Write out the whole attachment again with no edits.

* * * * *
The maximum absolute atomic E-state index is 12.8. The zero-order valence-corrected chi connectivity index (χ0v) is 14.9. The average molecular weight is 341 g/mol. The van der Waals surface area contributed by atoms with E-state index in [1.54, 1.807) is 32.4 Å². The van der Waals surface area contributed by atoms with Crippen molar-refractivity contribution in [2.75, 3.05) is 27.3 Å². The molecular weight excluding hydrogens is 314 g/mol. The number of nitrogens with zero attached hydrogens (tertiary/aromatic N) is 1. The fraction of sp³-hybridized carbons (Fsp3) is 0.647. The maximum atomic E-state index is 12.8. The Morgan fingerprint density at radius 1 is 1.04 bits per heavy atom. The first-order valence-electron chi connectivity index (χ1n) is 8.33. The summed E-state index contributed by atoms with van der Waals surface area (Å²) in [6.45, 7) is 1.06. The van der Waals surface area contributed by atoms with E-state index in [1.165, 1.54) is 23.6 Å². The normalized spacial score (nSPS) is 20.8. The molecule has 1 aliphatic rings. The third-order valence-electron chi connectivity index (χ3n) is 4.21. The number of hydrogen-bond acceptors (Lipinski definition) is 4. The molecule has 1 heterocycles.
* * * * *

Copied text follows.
The maximum absolute atomic E-state index is 12.8. The zero-order valence-corrected chi connectivity index (χ0v) is 14.9. The average molecular weight is 341 g/mol. The van der Waals surface area contributed by atoms with E-state index in [1.54, 1.807) is 32.4 Å². The van der Waals surface area contributed by atoms with Crippen molar-refractivity contribution in [2.75, 3.05) is 27.3 Å². The molecular weight excluding hydrogens is 314 g/mol. The number of nitrogens with zero attached hydrogens (tertiary/aromatic N) is 1. The fraction of sp³-hybridized carbons (Fsp3) is 0.647. The maximum atomic E-state index is 12.8. The Morgan fingerprint density at radius 1 is 1.04 bits per heavy atom. The first-order valence-electron chi connectivity index (χ1n) is 8.33. The summed E-state index contributed by atoms with van der Waals surface area (Å²) in [6.45, 7) is 1.06. The van der Waals surface area contributed by atoms with E-state index in [1.165, 1.54) is 23.6 Å². The normalized spacial score (nSPS) is 20.8. The molecule has 1 aliphatic rings. The third-order valence-electron chi connectivity index (χ3n) is 4.21. The number of hydrogen-bond acceptors (Lipinski definition) is 4. The molecule has 1 heterocycles.